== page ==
The Internet of Things (IoT) refers to the creation of networks of devices, vehicles, buildings, and other “things” via the Internet and using sensors and other electronic components to gather and exchange data between each other. Used in recent years to interconnect control systems for manufacturing equipment and control automated supply chains in the industrial sector, the IoT is quickly becoming more popular in the household market, with technologies such as smart refrigerators, thermostats, switches and power outlets, and wearable technology all becoming integrated into daily life. This increase in domestic consumption can be attributed to the dwindling size of integrated electronics and the increasing prevalence of Internet connectivity.
These new technologies usher in automation of tasks to increase efficiency and avoid the need for human interaction. In doing so, they free up the average person’s time to do more complex or meaningful tasks — automating menial tasks such as creating shopping lists (your refrigerator can track the amount of foods), watering your plants, and making sure the oven is off. However, they also can make your home and life more efficient — your Nest thermostat can adjust the temperature to save money and your electricity usage can be moderated by turning off unneeded lights without human intervention using Postscapes.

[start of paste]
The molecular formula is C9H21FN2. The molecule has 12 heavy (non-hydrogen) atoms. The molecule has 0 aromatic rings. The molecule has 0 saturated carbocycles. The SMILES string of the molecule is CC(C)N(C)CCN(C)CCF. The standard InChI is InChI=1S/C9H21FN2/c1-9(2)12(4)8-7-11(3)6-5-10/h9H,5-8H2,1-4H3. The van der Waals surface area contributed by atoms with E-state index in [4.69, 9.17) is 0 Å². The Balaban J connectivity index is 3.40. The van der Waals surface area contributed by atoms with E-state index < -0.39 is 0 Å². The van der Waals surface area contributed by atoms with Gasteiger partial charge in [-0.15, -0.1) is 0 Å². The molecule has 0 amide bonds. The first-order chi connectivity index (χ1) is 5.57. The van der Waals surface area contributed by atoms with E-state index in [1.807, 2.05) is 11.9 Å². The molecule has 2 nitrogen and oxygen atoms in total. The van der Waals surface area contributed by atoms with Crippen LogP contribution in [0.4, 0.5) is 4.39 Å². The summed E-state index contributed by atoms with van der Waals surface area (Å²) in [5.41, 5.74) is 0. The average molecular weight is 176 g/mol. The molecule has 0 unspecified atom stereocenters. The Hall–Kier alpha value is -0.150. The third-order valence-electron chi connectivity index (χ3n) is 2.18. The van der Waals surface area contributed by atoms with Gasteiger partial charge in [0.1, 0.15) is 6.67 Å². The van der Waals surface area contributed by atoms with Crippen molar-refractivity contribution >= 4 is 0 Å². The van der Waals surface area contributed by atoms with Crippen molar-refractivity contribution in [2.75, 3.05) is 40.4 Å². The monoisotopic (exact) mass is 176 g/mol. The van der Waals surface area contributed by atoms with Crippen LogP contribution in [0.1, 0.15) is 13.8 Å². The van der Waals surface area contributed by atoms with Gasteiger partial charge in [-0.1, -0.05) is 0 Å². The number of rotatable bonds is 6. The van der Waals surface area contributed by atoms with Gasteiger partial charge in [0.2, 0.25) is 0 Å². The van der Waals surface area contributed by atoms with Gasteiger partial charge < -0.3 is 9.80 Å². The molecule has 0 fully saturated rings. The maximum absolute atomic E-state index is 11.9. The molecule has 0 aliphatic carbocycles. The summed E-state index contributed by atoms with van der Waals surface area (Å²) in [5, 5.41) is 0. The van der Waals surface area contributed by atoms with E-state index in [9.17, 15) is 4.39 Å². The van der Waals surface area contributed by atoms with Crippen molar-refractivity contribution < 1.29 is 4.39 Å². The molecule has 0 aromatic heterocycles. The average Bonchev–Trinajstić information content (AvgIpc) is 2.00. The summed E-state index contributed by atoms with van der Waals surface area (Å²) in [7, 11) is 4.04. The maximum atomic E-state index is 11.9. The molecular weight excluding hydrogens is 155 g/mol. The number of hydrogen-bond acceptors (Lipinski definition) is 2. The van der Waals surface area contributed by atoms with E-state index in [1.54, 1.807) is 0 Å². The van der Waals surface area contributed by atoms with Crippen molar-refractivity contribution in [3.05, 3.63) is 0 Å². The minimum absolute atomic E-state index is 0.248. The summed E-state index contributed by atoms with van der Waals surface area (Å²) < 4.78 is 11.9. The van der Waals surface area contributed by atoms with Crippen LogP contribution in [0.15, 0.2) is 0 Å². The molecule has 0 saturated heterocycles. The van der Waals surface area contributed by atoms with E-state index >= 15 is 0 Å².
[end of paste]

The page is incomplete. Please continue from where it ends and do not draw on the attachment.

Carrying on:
However, with increased Internet connectivity comes loss of privacy and security. With your house being connected to the Internet, attackers could access sensitive data stored in your home through the IoT or cause services to stop working all together. Imagine having an automated security system controlling the locks and doors in your house — an attacker could cause your locks to unlock while you’re not home. Also with increased connectivity comes an increase of complexity in your home — all your devices have to be compatible with each other to work in a orderly manner while bugs in or failures of individual devices could cause whole network outage.
In all, the IoT brings both positives and negatives to the home — however, when properly mitigated, the negatives will give way to the efficiency that the IoT is known for.
— Colin Burr